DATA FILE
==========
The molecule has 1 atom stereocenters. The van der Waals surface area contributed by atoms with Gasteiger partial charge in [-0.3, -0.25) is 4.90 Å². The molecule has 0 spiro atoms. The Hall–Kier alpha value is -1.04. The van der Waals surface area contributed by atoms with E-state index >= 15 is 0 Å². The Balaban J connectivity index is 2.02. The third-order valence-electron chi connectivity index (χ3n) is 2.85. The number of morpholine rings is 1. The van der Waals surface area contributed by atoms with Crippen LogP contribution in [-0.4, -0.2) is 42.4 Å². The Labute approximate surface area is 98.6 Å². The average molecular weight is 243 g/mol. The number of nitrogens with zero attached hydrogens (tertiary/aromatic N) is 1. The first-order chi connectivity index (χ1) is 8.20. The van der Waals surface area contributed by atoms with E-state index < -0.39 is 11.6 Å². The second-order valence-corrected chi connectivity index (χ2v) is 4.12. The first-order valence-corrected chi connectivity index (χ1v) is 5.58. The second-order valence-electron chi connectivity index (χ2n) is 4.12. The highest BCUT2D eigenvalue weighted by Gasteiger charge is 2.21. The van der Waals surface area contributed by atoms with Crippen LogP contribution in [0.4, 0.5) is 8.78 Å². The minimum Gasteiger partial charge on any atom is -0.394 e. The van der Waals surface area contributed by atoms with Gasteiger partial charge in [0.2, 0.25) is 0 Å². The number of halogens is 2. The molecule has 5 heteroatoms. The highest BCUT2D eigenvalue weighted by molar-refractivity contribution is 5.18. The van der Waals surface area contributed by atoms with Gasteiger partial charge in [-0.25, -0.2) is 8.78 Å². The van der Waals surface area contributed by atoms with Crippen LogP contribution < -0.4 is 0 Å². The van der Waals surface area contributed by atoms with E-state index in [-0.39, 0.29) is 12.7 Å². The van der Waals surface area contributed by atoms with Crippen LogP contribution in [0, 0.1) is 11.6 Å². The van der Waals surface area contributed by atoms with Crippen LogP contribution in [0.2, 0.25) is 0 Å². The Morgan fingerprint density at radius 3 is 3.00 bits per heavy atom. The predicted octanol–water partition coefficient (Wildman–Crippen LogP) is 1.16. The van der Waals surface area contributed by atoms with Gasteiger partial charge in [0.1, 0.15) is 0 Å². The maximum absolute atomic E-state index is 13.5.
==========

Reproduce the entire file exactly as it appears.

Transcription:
The molecule has 1 atom stereocenters. The van der Waals surface area contributed by atoms with Gasteiger partial charge in [-0.3, -0.25) is 4.90 Å². The molecule has 0 spiro atoms. The Hall–Kier alpha value is -1.04. The van der Waals surface area contributed by atoms with E-state index >= 15 is 0 Å². The Balaban J connectivity index is 2.02. The third-order valence-electron chi connectivity index (χ3n) is 2.85. The number of morpholine rings is 1. The van der Waals surface area contributed by atoms with Crippen LogP contribution in [-0.4, -0.2) is 42.4 Å². The Labute approximate surface area is 98.6 Å². The average molecular weight is 243 g/mol. The number of nitrogens with zero attached hydrogens (tertiary/aromatic N) is 1. The first-order chi connectivity index (χ1) is 8.20. The van der Waals surface area contributed by atoms with E-state index < -0.39 is 11.6 Å². The second-order valence-corrected chi connectivity index (χ2v) is 4.12. The first-order valence-corrected chi connectivity index (χ1v) is 5.58. The second-order valence-electron chi connectivity index (χ2n) is 4.12. The highest BCUT2D eigenvalue weighted by Gasteiger charge is 2.21. The van der Waals surface area contributed by atoms with Crippen LogP contribution in [0.4, 0.5) is 8.78 Å². The minimum Gasteiger partial charge on any atom is -0.394 e. The van der Waals surface area contributed by atoms with Gasteiger partial charge in [0.2, 0.25) is 0 Å². The number of halogens is 2. The molecule has 5 heteroatoms. The highest BCUT2D eigenvalue weighted by molar-refractivity contribution is 5.18. The van der Waals surface area contributed by atoms with Gasteiger partial charge in [-0.25, -0.2) is 8.78 Å². The van der Waals surface area contributed by atoms with Crippen LogP contribution < -0.4 is 0 Å². The van der Waals surface area contributed by atoms with E-state index in [-0.39, 0.29) is 12.7 Å². The van der Waals surface area contributed by atoms with Crippen LogP contribution in [0, 0.1) is 11.6 Å². The van der Waals surface area contributed by atoms with Crippen LogP contribution in [0.2, 0.25) is 0 Å². The Morgan fingerprint density at radius 3 is 3.00 bits per heavy atom. The predicted octanol–water partition coefficient (Wildman–Crippen LogP) is 1.16. The van der Waals surface area contributed by atoms with Gasteiger partial charge in [0.1, 0.15) is 0 Å². The maximum absolute atomic E-state index is 13.5.